Five psychotherapeutic outpatient clinics are involved in the study. All patients referred to these clinics with the relevant diagnosis, who also agree to be contacted, will be invited to an interview about their potential participation. Each of the clinics provide treatment for approximately 30 patients with social anxiety disorder and/or agoraphobia every year. Thus we anticipate that 450 patients will be eligible for the trial during a 3-year recruitment period. We expect a high eligibility rate, due to the previously mentioned assessment procedures the patients will have completed. We also expect a high acceptance rate, due to the novel use of VR technology and the use of a control group that is identical to the treatment they would be offered if they refused participation. See figure 2 for a flow diagram of the SoREAL trial.
The treatment for social anxiety disorder and agoraphobia offered at the outpatient clinics must follow the national guidelines for the treatment of these disorders. The guidelines are encapsulated in specified ‘treatment packages’. For social anxiety disorder and agoraphobia, this package contains:
1 hour of assessment.
1 hour of individual therapy in preparation for group therapy
1 hour of psychometric testing.
14 sessions of 2 hours of group therapy
1.5 hours of next of kin involvement
1 hour of pharmacological treatment planning with a psychiatrist
2.5 hours coordination with social services, relapse prevention and follow-up meetings.
Not all of this is necessary for every patient, but every patient can receive every part of the package, should they want to. The treatment in the present study must live up to the standards of the national guidelines. Patients are not allowed to be in any other form of psychotherapeutic treatment.
The therapeutic intervention is manual-based cognitive-behavioural CBT group adapted from the approach of Turk et al53 and Graske and Barlow54 with worksheets from Rosenberg et al55 and inspiration from Bouchard et al.56 The treatment will consist of 14 weekly 2-hour group sessions following the manual to ensure equal and uniform treatment for every patient throughout the study. The manual allows flexibility to ensure clinically representative conditions.49 For example, it is allowed to change the order of the sessions if it is considered beneficial for the group and multiple exercises are optional. However, the time dedicated to exposure is fixed in both groups. Concurrent psychopharmacological treatment is allowed in both intervention arms.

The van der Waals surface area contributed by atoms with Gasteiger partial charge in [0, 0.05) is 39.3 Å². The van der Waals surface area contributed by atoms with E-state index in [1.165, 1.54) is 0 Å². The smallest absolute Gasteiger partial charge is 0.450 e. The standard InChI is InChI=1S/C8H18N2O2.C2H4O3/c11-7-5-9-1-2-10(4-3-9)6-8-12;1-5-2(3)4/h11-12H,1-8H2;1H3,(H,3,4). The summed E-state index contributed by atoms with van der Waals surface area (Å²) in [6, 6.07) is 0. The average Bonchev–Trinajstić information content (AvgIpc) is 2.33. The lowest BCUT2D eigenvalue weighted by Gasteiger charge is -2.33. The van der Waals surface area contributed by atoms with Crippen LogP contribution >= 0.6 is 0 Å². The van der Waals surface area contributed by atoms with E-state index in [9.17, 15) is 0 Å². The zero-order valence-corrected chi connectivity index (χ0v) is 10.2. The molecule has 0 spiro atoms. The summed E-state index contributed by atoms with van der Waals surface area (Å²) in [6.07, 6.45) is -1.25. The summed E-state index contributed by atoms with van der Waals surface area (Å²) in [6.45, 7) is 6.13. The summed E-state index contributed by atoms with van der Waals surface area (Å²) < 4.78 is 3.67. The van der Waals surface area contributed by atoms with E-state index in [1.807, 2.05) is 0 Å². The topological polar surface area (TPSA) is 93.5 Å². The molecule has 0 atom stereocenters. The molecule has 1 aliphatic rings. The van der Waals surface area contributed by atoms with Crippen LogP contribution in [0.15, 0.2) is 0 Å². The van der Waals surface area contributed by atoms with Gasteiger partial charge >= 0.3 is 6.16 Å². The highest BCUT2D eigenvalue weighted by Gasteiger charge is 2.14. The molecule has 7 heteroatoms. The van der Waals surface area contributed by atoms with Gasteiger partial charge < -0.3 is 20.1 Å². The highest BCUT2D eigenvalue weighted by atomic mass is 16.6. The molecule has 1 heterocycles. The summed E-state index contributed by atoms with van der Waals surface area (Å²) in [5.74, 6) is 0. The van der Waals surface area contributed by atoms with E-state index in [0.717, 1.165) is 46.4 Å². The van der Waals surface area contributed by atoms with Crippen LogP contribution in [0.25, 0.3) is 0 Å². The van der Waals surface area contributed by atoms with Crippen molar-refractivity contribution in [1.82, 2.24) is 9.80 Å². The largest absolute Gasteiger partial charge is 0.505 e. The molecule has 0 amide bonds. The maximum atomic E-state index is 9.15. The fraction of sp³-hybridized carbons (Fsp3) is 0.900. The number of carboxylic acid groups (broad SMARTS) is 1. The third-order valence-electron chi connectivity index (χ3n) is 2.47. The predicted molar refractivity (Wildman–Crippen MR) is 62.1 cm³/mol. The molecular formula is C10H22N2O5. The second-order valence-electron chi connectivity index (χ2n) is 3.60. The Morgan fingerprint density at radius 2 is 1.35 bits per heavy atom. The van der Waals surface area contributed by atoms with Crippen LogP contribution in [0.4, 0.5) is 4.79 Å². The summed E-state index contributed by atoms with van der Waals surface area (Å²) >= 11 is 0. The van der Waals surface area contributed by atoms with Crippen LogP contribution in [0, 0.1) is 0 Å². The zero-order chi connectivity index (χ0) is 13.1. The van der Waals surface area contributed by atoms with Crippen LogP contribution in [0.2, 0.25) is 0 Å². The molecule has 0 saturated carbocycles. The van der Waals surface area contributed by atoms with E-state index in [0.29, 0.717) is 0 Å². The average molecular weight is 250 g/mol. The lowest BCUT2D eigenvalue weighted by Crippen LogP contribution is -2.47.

Groups will consist of 8–9 patients with social anxiety disorder and/or agoraphobia as their primary diagnosis, and every session will be led by two trained clinicians (ie, psychologists, psychiatrists or psychotherapists) with practical experience in CBT and in vivo exposure. Throughout the course of the study, the clinicians involved will treat both CBT-in vivo and CBT-in virtuo groups. Medical consultation, acute individual sessions, supplementary social counselling and physical therapy are possible in both intervention arms. In both intervention arms, the sessions dedicated to exposure are scheduled from the fifth to the eleventh session with approximately 45 min of exposure in each session. From the fifth session and onwards, all patients in both interventions will have in-vivo exposure as homework. The cognitive therapy strategies used in the non-exposure sessions (first four and last two therapy sessions) are as follows: (1) introduction to CBT; (2) psychoeducation about anxiety and cognitive restructuring of dysfunctional assumptions and beliefs; (3) shifting self-focused attention and modifying cognitive distortions; (4) developing an understanding of safety behaviour and the rationale of exposure; (5) evaluation, discussion and feedback on the use of patient-acquired techniques; and (6) relapse prevention. In both conditions, the exposure exercises aim to develop adaptive responses to anxiety-provoking situations, reinforce cognitive restructuring by framing exercises as behavioural experiments (though these were limited by the non-interactive medium), train attention exercises, train general cognitive strategies (eg, identifying negative automatic thoughts) and train social skills. See tables 1 and 2 for an overview of the content of the CBT sessions for both conditions.